Title: STERILE FORMULATION COMPRISING A STABLE PHOSPHOROTHIOATE OLIGONUCLEOTIDE

Country Application Publication Status
USA 15/423964 (2017-02-03) Confidential Pending
Europe 17154670 (2017-02-03) Confidential Pending
World PCT/EP2018/052663 (2018-02-03) Confidential Pending

The resulting viscous solution can now be packaged within a sterile environment, using state-of-the art dosing/filling machines available in Europe, the blister-based technology allowing indeed for the effective aseptic filling of the emulsion. The emulsion is thus protected against external effects such as light or oxygen, as well as evaporation, and can keep its stability properties for period of time compatible with the targeted therapeutic end uses. An optional spout offers added versatility when it comes to the dose administration options.

A drug manufacturer was found to implement the proper manufacturing steps for the emulsion and its packaging. Yet, it requires investing into a specific equipment to be implemented in the sterile GMP manufacturing site in view of confirming the stability properties found at laboratory scale. The fixed project deadlines (march 2018) imposed by the EC were not enough to reach a process ready to manufacture the stable emulsion quantity needed for the trial.


Prototype methods (software) to quantify iris vessels dilation and degree of pathological iris neovascularization:

The CORIC reading centre was responsible for the blinded evaluation of chamber angle and iris slit-lamp pictures qualitatively for presence or absence of pathological neovascularisations to facilitate an objective diagnosis of NVG. Scientific evaluation of the correlation between the degree of IOP and patterns of iris and chamber angle neovascularisations will help to better understand the disease mechanism of NVG.
To perform the evaluation of neovascularizations, CORIC developed a semiautomatic method (software) to quantify iris vessel dilation and degree of iris neovascularisation. The aim of this project was to realize a network analysis of complex vascularization patterns found in the inflamed cornea or neovascularised iris by a digital skeletonization tool. Gray scale images of murine vascularized corneal flat mounts were used to establish this method. The performance criteria are false negative rate (FNR) in case of vessels loss and false positive rate (FPR) in case of fake vessels reconstruction. These criteria should be estimated after the whole analysis comparing the original image with the reconstructed skeleton. For the vessel structure identification two filtering-based methods were tested: hysteresis thresholding algorithm and adaptive contrast enhancement (ACE) algorithm, where the ACE-method was found to be more robust for fine vessels identification than the hysteresis based algorithm. However, the hysteresis algorithm is faster. For large images with relatively homogeneous background the hysteresis algorithm can be used to accelerate the analysis process without the quality loss during binarisation. The analysis chain is combined in one tool and implemented in a Graphical User Interface (GUI) in Matlab. The graphical user interface was called BranchTool and handles with all image processing steps. Images can be resized, contrast be changed, a noise filter applied or an image format converted from and into TIF, JPG, BMP, GIF, EPS and PNG.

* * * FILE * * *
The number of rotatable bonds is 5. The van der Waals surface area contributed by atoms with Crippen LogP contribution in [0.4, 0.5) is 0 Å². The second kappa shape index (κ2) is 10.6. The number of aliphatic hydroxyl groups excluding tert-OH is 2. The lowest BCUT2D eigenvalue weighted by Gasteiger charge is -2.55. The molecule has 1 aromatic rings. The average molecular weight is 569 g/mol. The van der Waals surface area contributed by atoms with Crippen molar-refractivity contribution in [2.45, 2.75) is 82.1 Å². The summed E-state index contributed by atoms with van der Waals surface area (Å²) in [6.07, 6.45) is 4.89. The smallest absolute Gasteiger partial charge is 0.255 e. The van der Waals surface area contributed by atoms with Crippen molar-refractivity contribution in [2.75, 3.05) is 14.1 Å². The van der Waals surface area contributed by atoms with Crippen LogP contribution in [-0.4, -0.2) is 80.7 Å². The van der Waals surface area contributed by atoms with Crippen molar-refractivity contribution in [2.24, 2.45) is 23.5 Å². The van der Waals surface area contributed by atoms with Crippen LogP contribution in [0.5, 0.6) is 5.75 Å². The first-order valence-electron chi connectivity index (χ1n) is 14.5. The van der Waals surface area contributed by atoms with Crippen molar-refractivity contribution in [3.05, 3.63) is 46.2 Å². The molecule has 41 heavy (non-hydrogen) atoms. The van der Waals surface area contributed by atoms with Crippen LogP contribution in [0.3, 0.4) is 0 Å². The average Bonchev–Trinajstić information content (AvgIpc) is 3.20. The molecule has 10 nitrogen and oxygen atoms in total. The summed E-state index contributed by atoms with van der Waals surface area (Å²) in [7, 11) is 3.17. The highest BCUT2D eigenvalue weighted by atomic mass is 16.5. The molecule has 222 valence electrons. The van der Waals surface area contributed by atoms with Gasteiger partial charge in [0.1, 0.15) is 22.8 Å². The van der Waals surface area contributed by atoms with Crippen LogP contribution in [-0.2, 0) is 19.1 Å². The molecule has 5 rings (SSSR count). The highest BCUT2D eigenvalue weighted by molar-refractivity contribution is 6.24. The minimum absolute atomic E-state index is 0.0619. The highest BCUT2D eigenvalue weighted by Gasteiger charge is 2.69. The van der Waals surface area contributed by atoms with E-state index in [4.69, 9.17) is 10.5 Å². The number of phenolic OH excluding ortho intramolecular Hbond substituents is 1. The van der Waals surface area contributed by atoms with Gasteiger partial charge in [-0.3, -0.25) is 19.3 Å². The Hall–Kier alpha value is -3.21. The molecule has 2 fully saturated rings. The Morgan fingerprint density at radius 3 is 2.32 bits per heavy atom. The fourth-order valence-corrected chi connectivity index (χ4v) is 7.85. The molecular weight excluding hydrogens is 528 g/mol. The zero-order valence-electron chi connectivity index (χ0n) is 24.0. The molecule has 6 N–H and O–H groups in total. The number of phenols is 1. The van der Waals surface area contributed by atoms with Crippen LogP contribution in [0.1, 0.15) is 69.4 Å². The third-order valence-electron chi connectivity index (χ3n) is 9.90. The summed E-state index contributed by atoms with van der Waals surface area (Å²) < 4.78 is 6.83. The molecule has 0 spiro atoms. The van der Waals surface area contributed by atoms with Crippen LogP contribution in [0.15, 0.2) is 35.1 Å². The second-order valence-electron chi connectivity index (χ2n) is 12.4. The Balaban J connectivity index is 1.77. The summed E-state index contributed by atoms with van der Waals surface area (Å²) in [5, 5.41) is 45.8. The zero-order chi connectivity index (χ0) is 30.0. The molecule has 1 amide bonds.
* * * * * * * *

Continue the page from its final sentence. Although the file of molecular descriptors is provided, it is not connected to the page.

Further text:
Vessels determination procedure is often restricted by pixel classification, i.e. by making decision whether a pixel belongs to a vessel or to the background.
Enhancement of the small vessel identification, mathematical morphology tools and calculation speed should be optimized. The most time consuming process is the ACE binarisation. The mean computing time of this step depends on the computing machine power and in the worst case can take about 10 minutes working with the original images.

In a second step of software development the aim was to extract vessel like structures from iris images of patients with NVG. The main issue with these images is the massive background generated by the iris pigmentation ranging between brown, hazel, green, gray, or blue as well as by structural features of the iris like the crypts of Fuchs or folds of Schwalbe. In the grey scale analysis performed to detect and analyse the vessels these structures interfere with the grey scale threshold of the blood vessels. Therefore a method had to be established to eliminate this background structures. Depending on the iris colour the image is split into the cyan, magenta and yellow (CMY) channels. In mainly blue, green and gray irides cyan mainly represents the iris pigmentation whereby in brown (hazel) irides the iris is represented mainly by the yellow channel. Magenta mainly represents the blood vessels.